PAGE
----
What Succeeds


Research demonstrates that the school learning environment – which includes the school culture and climate – significantly influences students’ educational and life outcomes. While often overlooked by policymakers, the research is clear that the school learning environment significantly influences students’ educational and life outcomes (Allen and others, 2011).

Whether referred to as a quality school climate (Shindler, 2010), building relational trust (Blankstein, 2004), fostering healthy, safe and supportive learning environments (Parrett and Budge, 2012), establishing resiliency-promoting school environments (Henderson, 2013), or creating a collaborative culture(DuFour and Marzano, 2011); higher functioning schools are defined by a culture of belonging and community, resulting in school transformations that not only improve student success, but also create a school environment of collaboration among administrators, teachers and staff.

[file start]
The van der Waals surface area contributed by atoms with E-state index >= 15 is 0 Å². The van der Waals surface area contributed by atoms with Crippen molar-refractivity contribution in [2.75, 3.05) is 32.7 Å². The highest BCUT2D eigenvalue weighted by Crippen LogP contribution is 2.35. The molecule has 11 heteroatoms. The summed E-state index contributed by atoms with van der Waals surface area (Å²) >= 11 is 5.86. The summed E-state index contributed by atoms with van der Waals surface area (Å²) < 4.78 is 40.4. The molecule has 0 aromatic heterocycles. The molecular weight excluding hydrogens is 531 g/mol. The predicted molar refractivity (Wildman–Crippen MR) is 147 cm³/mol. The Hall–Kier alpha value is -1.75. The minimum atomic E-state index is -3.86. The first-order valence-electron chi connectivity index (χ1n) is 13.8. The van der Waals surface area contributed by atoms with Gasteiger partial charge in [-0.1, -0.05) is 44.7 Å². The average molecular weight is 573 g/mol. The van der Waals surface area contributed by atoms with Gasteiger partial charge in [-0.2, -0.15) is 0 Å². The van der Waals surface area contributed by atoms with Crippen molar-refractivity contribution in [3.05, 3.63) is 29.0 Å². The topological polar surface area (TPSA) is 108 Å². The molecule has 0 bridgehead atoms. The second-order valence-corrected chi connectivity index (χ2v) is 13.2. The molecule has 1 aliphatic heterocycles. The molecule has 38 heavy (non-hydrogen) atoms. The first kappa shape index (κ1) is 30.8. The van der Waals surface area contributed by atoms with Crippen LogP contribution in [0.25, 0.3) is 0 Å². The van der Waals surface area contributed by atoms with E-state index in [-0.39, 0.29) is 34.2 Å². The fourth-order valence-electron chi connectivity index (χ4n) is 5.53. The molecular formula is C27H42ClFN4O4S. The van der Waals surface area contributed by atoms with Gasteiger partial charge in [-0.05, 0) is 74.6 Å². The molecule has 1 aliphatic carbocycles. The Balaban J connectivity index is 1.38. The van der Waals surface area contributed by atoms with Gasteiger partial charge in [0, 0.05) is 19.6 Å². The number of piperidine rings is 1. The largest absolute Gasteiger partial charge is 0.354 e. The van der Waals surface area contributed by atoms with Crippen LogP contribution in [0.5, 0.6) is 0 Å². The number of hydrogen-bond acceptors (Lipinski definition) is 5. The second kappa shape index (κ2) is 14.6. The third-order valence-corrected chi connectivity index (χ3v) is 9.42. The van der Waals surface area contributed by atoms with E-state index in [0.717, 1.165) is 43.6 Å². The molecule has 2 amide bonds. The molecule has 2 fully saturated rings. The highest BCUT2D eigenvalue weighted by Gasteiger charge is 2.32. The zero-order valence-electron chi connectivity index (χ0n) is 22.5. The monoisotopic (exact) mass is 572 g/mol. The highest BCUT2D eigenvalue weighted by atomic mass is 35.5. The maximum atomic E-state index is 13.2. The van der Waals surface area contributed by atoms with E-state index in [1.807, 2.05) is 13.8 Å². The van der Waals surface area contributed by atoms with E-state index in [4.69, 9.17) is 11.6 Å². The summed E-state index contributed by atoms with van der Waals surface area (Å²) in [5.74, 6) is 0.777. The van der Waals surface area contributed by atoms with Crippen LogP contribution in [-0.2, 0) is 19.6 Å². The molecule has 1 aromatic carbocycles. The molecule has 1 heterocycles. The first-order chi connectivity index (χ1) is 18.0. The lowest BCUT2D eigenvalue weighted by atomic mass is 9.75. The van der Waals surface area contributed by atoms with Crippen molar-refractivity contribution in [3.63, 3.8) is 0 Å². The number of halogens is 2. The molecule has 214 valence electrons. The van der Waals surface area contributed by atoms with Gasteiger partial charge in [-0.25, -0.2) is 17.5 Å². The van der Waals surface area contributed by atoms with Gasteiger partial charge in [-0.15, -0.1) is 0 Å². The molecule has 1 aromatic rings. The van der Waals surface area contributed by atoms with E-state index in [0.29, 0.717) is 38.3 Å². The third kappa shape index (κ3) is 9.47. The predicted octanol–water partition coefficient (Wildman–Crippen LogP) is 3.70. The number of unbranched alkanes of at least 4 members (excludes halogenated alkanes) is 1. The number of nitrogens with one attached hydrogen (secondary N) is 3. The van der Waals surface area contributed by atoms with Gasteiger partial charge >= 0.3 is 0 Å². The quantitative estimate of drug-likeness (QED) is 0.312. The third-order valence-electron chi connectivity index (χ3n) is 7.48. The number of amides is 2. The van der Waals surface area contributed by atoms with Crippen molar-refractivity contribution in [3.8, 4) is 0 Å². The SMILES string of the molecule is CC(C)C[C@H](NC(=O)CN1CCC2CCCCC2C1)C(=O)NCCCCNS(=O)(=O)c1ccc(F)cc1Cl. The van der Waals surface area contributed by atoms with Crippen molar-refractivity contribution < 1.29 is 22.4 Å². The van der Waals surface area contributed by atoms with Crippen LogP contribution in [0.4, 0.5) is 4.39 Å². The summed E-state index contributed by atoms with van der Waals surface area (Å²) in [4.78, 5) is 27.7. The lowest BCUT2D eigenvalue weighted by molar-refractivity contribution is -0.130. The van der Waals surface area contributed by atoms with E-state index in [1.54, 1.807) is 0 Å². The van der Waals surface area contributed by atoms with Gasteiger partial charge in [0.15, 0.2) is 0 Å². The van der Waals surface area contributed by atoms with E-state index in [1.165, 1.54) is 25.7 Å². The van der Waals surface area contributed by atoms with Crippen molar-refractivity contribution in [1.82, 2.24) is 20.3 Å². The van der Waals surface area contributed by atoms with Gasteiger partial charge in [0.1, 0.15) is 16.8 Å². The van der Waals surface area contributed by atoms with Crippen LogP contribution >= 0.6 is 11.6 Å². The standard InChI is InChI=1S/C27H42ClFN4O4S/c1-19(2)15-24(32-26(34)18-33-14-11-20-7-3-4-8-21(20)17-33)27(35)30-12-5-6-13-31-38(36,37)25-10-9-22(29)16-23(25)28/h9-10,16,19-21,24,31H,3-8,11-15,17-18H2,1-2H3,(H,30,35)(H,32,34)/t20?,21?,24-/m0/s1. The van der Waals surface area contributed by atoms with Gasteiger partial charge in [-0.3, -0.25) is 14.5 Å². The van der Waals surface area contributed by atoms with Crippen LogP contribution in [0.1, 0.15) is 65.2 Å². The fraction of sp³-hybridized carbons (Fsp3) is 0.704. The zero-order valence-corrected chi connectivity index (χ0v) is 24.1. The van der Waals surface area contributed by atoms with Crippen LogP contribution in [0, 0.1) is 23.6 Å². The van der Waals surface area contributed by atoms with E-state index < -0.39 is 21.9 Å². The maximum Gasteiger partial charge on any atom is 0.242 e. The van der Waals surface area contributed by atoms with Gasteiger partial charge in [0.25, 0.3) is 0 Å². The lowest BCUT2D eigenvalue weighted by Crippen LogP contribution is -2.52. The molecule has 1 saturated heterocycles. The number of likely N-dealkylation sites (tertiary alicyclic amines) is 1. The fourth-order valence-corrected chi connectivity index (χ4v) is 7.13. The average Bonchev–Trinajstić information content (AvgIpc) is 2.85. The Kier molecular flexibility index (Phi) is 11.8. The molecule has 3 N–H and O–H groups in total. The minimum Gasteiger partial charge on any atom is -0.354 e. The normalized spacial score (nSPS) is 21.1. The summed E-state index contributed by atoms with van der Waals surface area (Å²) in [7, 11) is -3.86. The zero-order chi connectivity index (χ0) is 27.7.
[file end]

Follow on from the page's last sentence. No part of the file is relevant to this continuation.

Research consistently identifies improving school culture and climate, and interactions among stakeholders at the school level as the most powerful mediating factor for turning around underperforming schools.

No instances of successful school turnaround were found that did not address school culture and there is an almost perfect correlation between school climate measures and student achievement scores (Macneil, 2009).

While it is not the solution alone, improving school climate and culture is the basic building block that generates the good will, and helps build the cultural norms and cooperation needed for all other systematic improvement efforts. And, in chronically underperforming schools, AES believes it must come first!